It's football's version of absolute privilege. Once out on that hallowed turf, you can commit just about any act of malevolence, without legal censure. Roy Keane, Sunderland's reported manager-in-waiting, did. That image of the then Manchester United captain directing a studded boot into Alf Inge Haaland's leg, the belated retribution for a perceived ill, isn't easily erased.
Possibly worse was the manner in which he gloried in the assault in his autobiography. "Alfie was taking the piss. I'd waited long enough. I fucking hit him hard. The ball was there (I think). Take that, you cunt. And don't stand over me again sneering about fake injuries."
Perhaps fortunately for Keane, Haaland's tibia and fibula remained intact. Red card. Man's game. Accept the knocks. Some rumblings of discontent from Manchester City, and threats of civil action, but nothing more from the FA than a fine and five-game ban. For the penned admission, not the act. Had Keane behaved similarly outside in Sir Matt Busby Way, he would have been charged with assault.
To Ben Thatcher's relief, no doubt, Pedro Mendes's brain doesn't appear to have been damaged following his forearm smash in the face of Portsmouth's Portuguese striker on Wednesday - although the player is to undergo continued neurological supervision. Who knows what the legacy of Wednesday night's assault by the Manchester City and Wales defender might have been? The culprit has since apologised, but rarely is sorry the hardest word.
Rightly, the Football Association have acted with decent haste in charging Thatcher, the recipient of only a caution at the time from the referee, Dermot Gallagher, for "serious foul play"; there apparently being no crime on the FA's statute book of wanton thuggery. The game's governing body could have contrived to bind themselves tighter in the red tape which decrees that there cannot be further sanctions if the referee has seen the incident. Would a predicted six-game ban be too draconian? Few would argue if the FA barred Thatcher until Christmas.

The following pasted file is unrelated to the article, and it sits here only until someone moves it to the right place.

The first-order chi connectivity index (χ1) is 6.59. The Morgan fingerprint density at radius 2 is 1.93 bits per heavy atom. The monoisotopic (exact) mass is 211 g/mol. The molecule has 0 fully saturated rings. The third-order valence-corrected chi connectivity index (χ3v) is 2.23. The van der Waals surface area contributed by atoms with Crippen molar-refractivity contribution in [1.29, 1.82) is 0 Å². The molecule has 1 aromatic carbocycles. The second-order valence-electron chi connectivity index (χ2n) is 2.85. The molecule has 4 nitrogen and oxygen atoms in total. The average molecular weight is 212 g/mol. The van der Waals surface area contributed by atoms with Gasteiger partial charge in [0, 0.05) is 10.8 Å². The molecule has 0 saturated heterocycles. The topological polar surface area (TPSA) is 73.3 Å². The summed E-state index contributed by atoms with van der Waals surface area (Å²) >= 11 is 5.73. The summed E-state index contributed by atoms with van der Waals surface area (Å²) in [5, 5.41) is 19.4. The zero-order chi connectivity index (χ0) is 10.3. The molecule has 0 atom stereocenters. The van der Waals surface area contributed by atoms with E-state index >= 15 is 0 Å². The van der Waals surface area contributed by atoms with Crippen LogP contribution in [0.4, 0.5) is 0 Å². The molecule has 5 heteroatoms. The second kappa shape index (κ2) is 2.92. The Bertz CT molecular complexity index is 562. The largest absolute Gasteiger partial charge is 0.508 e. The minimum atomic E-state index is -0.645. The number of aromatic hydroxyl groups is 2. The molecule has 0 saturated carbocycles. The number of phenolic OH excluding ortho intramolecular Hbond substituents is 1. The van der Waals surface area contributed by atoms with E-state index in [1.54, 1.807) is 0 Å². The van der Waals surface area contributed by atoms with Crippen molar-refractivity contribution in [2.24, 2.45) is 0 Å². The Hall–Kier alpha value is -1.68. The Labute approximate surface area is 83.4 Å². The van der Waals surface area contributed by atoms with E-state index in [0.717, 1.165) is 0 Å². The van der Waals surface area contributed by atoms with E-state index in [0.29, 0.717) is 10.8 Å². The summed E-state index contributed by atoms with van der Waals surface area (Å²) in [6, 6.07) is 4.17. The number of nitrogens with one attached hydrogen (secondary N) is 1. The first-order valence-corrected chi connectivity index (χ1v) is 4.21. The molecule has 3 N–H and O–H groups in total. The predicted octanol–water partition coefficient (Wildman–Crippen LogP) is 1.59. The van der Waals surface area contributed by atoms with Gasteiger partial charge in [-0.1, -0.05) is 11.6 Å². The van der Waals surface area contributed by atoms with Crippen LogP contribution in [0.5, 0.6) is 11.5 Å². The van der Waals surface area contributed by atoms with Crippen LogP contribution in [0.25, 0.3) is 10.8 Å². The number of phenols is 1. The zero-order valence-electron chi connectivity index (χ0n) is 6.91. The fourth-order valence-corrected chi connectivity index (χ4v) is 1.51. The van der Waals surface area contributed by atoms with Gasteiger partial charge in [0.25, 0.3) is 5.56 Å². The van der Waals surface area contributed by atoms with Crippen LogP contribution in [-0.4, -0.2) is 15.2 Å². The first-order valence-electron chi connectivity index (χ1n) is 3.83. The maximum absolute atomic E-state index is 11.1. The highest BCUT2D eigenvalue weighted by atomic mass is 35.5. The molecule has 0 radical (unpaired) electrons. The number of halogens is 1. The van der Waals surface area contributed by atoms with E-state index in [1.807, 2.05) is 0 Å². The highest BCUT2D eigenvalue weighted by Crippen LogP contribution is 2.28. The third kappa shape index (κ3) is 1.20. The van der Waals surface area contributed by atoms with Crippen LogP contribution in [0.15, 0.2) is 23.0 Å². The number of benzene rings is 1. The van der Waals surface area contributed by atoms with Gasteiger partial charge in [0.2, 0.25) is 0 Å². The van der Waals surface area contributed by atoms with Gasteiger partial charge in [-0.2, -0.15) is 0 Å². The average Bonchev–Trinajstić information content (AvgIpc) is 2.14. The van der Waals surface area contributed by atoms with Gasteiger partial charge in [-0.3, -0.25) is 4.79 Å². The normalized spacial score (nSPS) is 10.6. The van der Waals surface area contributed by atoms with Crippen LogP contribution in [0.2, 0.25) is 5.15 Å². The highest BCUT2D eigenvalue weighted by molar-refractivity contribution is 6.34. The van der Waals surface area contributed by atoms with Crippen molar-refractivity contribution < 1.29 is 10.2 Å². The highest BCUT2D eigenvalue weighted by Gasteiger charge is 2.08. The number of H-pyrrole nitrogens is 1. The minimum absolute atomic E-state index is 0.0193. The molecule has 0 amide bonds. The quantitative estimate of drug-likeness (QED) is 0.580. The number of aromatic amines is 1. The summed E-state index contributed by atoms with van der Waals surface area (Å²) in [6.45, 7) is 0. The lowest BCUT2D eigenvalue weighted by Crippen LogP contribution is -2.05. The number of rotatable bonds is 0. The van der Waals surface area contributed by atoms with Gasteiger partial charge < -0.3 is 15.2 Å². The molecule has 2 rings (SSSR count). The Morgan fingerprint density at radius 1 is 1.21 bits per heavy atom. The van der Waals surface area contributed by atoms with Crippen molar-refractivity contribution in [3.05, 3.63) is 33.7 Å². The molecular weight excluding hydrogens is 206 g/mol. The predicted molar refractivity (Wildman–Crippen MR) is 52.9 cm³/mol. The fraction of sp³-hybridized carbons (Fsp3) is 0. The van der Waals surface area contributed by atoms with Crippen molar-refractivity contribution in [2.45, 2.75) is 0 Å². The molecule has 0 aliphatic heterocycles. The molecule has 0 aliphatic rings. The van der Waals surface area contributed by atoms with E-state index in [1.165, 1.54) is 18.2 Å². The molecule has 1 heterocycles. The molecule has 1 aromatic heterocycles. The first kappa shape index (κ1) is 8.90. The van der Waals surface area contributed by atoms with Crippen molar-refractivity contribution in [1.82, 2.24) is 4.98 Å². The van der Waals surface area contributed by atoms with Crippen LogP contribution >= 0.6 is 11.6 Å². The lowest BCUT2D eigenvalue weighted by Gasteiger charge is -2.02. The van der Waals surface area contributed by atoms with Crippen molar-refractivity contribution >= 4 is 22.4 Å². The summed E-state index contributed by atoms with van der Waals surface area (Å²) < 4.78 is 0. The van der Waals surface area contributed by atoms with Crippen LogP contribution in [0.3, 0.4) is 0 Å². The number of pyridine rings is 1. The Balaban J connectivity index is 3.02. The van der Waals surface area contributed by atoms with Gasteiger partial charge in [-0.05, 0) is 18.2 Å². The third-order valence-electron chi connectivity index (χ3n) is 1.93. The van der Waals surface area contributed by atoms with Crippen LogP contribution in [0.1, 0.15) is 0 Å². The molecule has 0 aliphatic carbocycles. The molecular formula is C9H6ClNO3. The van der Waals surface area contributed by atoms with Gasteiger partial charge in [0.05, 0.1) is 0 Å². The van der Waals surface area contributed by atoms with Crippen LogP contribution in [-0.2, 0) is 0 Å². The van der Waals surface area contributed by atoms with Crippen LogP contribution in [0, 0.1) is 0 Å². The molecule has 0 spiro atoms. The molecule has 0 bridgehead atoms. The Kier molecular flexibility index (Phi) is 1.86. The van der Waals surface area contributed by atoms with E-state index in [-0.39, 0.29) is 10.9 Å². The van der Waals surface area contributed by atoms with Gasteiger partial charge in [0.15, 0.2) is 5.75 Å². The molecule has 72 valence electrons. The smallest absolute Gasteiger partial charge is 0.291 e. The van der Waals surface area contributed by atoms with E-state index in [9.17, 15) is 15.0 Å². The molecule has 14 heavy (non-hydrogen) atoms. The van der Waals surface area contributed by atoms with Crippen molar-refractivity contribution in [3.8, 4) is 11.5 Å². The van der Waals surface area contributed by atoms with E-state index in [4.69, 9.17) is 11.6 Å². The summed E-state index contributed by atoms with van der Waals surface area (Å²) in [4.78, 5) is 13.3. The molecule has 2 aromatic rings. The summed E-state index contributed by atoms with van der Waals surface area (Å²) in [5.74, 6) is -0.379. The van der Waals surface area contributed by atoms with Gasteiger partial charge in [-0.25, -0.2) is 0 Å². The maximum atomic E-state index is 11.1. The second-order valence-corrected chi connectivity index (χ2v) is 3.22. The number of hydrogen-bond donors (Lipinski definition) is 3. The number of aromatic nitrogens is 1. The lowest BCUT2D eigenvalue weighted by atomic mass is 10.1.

His club have already issued him with a suspension of their own. But is it appropriate for the Boys in Dark Blue to make a closer inspection of the callous act perpetrated by the man in light blue? The players' union chief executive, Gordon Taylor, has raised the spectre of legal action. That presumably could be civil or criminal, or both.
Already that familiar phrase "Duty of care" has been uttered, which will have had the lawyers mentally calculating their fees. For the moment, the Greater Manchester Police are merely conducting an "investigation".
Thatcher's manager, Stuart Pearce, is concerned about the ramifications of police involvement. But this was so far on the outer limits of acceptability it was out there with Pluto. Such was the apparently premeditated and violent nature of the act by the 30-year-old Thatcher, who comes with a record of "previous", including a not-dissimilar elbow on Nicky Summerbee six years ago, that he could scarcely complain if his culpability was indeed examined in a criminal court.
The response it didn't require was an overreaction by Keith Hackett, who goes by the title of general manager of the Professional Game Match Officials Ltd but is better known as the "referees' chief". Seemingly more intent on appeasing those callers to Radio 5's 6-0-6 who habitually complain that "the ref lost us the match" than rationale, Hackett has already "dropped" Gallagher from officiating yesterday for failing to dismiss Thatcher.
As Hackett put it: "He'll be somewhere gardening this weekend." Two other referees, Rob Styles and Peter Walton, have also been demoted, albeit temporarily, from the 17-strong select group to the Coca-Cola League for "clear errors that I can't defend".